17.11.2011 No fear of bears
Kimi the Travel Bear on a mission
Kimi could sit in the grass and the ducklings would not bother, and the parents were not alarmed at all.
But when dogs or small children came anywhere near them the duck parents went ballistic,
the male shrieks "zonk zonk". The female has a higher voice and calls "zeek zeek".
Often they call in duet. Zonk zonk - zeek zeek - zonk zonk.
(I have used this transcript of the calls from the fabulous Penguin book
"The Field Guide to the Birds of New Zealand".)
For those who do not know... I have a travel bear named Kimi who is very curious and has his own website. Of course, he is very interested in all kinds of animals and their stories. So the next day I took Kimi to the Avon. There were still 17 ducklings.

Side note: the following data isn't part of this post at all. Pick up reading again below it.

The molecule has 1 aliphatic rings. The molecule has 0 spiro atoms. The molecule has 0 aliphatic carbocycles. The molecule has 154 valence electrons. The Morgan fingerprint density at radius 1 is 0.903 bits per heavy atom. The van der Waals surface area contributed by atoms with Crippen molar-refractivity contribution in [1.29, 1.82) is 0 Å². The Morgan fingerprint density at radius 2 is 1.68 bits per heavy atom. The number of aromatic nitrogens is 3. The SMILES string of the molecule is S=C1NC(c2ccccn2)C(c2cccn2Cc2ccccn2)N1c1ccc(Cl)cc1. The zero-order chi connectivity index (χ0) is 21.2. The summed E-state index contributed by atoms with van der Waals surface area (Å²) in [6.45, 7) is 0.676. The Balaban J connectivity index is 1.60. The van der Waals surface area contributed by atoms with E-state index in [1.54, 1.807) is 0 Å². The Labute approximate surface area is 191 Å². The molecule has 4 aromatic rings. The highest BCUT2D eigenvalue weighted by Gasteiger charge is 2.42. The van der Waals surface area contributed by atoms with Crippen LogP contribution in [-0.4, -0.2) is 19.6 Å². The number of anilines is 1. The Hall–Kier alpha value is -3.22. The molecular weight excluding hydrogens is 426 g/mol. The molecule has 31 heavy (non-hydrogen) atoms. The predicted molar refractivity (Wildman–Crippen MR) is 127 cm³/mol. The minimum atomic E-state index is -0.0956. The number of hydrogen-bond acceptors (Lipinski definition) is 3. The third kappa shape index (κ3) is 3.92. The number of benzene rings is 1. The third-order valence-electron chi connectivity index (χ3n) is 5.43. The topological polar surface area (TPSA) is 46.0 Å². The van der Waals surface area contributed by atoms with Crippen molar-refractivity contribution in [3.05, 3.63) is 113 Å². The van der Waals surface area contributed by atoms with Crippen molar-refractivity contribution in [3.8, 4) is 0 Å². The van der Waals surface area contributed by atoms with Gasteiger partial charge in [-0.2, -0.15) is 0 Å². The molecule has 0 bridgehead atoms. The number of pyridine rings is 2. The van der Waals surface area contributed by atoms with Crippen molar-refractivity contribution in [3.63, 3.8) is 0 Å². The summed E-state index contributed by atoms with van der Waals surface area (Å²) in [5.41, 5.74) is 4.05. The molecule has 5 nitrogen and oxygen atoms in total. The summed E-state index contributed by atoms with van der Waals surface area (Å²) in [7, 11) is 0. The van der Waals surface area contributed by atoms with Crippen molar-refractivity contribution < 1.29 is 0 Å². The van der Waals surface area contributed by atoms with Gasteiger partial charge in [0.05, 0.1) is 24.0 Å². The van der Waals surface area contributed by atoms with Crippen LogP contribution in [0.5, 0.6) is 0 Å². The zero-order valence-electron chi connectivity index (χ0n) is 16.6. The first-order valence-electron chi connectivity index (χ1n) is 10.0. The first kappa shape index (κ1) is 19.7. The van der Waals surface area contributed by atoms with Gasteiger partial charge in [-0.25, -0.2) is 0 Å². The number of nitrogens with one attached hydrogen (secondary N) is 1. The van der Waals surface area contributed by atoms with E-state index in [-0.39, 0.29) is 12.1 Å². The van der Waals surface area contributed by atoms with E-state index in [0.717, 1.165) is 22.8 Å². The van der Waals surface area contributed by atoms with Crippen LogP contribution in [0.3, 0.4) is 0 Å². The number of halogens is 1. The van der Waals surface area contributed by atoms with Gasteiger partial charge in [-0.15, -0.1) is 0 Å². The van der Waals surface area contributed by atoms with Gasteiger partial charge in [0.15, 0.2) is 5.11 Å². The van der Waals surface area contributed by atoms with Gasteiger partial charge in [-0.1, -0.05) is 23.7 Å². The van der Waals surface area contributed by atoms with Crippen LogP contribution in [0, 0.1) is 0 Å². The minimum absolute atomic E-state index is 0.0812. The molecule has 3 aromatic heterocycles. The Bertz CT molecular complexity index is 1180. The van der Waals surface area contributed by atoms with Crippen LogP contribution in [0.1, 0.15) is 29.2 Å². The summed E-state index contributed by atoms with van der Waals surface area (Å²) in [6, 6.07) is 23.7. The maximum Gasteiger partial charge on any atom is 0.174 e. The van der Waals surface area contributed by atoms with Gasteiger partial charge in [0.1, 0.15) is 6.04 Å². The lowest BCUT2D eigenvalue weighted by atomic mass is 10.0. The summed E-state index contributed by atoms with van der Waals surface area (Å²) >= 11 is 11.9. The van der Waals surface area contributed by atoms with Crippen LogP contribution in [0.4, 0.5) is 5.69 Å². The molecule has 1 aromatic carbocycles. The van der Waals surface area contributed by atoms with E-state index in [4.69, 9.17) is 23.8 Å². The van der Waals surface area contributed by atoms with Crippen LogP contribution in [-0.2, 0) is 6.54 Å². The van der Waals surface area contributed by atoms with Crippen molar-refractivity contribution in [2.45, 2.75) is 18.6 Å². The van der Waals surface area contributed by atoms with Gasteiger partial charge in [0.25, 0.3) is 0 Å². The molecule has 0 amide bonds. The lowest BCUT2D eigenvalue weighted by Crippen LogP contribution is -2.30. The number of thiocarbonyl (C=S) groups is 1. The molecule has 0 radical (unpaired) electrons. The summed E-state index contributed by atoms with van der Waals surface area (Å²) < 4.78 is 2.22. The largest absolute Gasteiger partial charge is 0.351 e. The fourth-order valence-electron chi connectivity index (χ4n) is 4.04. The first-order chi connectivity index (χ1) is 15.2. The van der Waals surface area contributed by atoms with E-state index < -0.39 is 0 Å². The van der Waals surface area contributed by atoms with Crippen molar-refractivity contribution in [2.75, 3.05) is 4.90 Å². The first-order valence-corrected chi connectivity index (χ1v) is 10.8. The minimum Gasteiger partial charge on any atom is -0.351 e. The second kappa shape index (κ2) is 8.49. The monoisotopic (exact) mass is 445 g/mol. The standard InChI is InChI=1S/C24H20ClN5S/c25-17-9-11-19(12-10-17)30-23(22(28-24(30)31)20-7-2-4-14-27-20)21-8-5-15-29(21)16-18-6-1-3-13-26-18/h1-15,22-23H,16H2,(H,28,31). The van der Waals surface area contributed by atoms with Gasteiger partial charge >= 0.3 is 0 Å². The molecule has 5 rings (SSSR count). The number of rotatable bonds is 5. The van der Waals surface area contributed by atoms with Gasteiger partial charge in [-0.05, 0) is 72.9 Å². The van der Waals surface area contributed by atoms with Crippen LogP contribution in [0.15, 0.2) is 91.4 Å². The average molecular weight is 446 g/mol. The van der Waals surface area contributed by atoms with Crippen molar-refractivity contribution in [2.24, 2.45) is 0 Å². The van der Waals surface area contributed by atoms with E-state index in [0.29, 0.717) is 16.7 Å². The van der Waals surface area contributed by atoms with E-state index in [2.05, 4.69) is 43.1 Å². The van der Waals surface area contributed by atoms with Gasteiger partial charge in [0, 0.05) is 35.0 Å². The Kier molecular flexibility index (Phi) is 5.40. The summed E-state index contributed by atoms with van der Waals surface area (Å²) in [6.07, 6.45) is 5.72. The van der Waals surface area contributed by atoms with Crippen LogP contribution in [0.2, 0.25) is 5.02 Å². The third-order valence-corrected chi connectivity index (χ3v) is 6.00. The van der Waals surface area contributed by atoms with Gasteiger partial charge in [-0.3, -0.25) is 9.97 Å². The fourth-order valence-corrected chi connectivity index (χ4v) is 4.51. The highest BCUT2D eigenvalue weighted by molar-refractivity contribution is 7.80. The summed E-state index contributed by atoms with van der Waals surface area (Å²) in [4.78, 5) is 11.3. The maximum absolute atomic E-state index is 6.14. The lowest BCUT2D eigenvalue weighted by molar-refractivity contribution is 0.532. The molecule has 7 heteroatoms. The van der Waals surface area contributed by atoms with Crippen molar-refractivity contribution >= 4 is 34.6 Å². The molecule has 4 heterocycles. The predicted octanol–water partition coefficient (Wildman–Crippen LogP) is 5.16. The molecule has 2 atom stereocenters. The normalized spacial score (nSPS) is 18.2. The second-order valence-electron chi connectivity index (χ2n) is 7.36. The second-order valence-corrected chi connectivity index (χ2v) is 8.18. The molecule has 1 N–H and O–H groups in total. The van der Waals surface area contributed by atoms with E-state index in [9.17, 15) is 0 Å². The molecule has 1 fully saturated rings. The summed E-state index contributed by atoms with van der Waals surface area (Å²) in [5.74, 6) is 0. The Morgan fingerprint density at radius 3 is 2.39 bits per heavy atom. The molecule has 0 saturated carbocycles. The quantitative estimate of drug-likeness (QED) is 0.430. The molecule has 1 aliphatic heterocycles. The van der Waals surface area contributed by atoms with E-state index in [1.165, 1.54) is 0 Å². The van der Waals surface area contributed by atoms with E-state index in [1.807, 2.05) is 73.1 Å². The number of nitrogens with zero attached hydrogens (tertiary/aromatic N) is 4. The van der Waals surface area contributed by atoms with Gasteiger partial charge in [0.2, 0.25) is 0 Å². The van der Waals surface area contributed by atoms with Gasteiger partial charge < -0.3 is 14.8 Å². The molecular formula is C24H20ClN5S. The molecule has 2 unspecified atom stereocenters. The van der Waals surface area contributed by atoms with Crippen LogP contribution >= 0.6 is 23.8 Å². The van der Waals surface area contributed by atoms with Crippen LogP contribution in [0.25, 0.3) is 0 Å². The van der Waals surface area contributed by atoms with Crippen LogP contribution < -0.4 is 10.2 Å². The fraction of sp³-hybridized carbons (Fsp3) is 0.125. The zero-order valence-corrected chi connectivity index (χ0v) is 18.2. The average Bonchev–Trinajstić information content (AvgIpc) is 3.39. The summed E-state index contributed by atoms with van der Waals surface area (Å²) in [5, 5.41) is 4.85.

It was astonishing that the duck parents accepted Kimi having a look at their ducklings and sitting on the lawn. I nearly could not believe it because the parents are very cautious with everyone and everything coming near them.
They already warn of dogs before I can see them, and then all the ducklings and the mother run into the river and take a swim until the air is clear again. I think they did not mind Kimi being there because they trusted me. - The area at this tree was their favourite access point to the river. They shifted north once but went back to their territory.
It was also interesting to see several times that the duck parents did not like small children come near them, probably because many children chase birds of all kinds without being told off by their parents.
Paradise ducks are very territorial. They do not tolerate any other ducks around them, particularly not when they have ducklings. Either the father or mother duck bends the head to the ground and races like a maniac towards the enemy duck to keep them out of what they consider to be their home turf. They also fly after them and chase them. Only one parent deals with the intruder, the other one guards the ducklings.